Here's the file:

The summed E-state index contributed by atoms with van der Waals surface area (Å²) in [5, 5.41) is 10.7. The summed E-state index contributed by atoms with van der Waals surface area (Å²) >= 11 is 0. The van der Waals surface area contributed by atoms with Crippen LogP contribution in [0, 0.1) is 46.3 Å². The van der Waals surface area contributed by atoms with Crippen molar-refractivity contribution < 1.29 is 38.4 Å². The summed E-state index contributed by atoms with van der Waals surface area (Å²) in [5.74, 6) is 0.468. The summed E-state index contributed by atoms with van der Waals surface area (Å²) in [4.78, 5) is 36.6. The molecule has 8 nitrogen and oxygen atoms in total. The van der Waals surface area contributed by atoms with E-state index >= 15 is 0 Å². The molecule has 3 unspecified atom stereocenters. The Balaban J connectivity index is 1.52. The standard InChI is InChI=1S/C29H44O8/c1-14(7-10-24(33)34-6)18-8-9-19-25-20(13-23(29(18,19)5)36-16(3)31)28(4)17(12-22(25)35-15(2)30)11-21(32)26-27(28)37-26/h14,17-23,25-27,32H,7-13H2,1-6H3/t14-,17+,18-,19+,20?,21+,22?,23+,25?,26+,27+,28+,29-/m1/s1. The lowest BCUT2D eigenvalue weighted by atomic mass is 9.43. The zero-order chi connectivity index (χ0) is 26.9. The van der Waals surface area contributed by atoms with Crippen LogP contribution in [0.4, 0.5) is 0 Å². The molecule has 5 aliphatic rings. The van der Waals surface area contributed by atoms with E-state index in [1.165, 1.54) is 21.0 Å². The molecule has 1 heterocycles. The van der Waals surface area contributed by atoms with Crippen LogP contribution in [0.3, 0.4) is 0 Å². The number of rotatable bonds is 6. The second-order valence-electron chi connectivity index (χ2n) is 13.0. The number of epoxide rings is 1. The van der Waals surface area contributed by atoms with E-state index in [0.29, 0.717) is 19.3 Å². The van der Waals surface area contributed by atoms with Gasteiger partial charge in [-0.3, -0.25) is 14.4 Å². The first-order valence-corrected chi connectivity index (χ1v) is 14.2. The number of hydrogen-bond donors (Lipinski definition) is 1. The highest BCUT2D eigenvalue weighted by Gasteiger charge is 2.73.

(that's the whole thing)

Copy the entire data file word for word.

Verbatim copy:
The summed E-state index contributed by atoms with van der Waals surface area (Å²) in [5, 5.41) is 10.7. The summed E-state index contributed by atoms with van der Waals surface area (Å²) >= 11 is 0. The van der Waals surface area contributed by atoms with Crippen LogP contribution in [0, 0.1) is 46.3 Å². The van der Waals surface area contributed by atoms with Crippen molar-refractivity contribution < 1.29 is 38.4 Å². The summed E-state index contributed by atoms with van der Waals surface area (Å²) in [5.74, 6) is 0.468. The summed E-state index contributed by atoms with van der Waals surface area (Å²) in [4.78, 5) is 36.6. The molecule has 8 nitrogen and oxygen atoms in total. The van der Waals surface area contributed by atoms with E-state index >= 15 is 0 Å². The molecule has 3 unspecified atom stereocenters. The Balaban J connectivity index is 1.52. The standard InChI is InChI=1S/C29H44O8/c1-14(7-10-24(33)34-6)18-8-9-19-25-20(13-23(29(18,19)5)36-16(3)31)28(4)17(12-22(25)35-15(2)30)11-21(32)26-27(28)37-26/h14,17-23,25-27,32H,7-13H2,1-6H3/t14-,17+,18-,19+,20?,21+,22?,23+,25?,26+,27+,28+,29-/m1/s1. The lowest BCUT2D eigenvalue weighted by atomic mass is 9.43. The zero-order chi connectivity index (χ0) is 26.9. The van der Waals surface area contributed by atoms with Crippen LogP contribution in [0.4, 0.5) is 0 Å². The molecule has 5 aliphatic rings. The van der Waals surface area contributed by atoms with E-state index in [1.165, 1.54) is 21.0 Å². The molecule has 1 heterocycles. The van der Waals surface area contributed by atoms with Crippen LogP contribution in [0.3, 0.4) is 0 Å². The number of rotatable bonds is 6. The second-order valence-electron chi connectivity index (χ2n) is 13.0. The number of epoxide rings is 1. The van der Waals surface area contributed by atoms with E-state index in [0.29, 0.717) is 19.3 Å². The van der Waals surface area contributed by atoms with Gasteiger partial charge in [-0.3, -0.25) is 14.4 Å². The first-order valence-corrected chi connectivity index (χ1v) is 14.2. The number of hydrogen-bond donors (Lipinski definition) is 1. The highest BCUT2D eigenvalue weighted by Gasteiger charge is 2.73.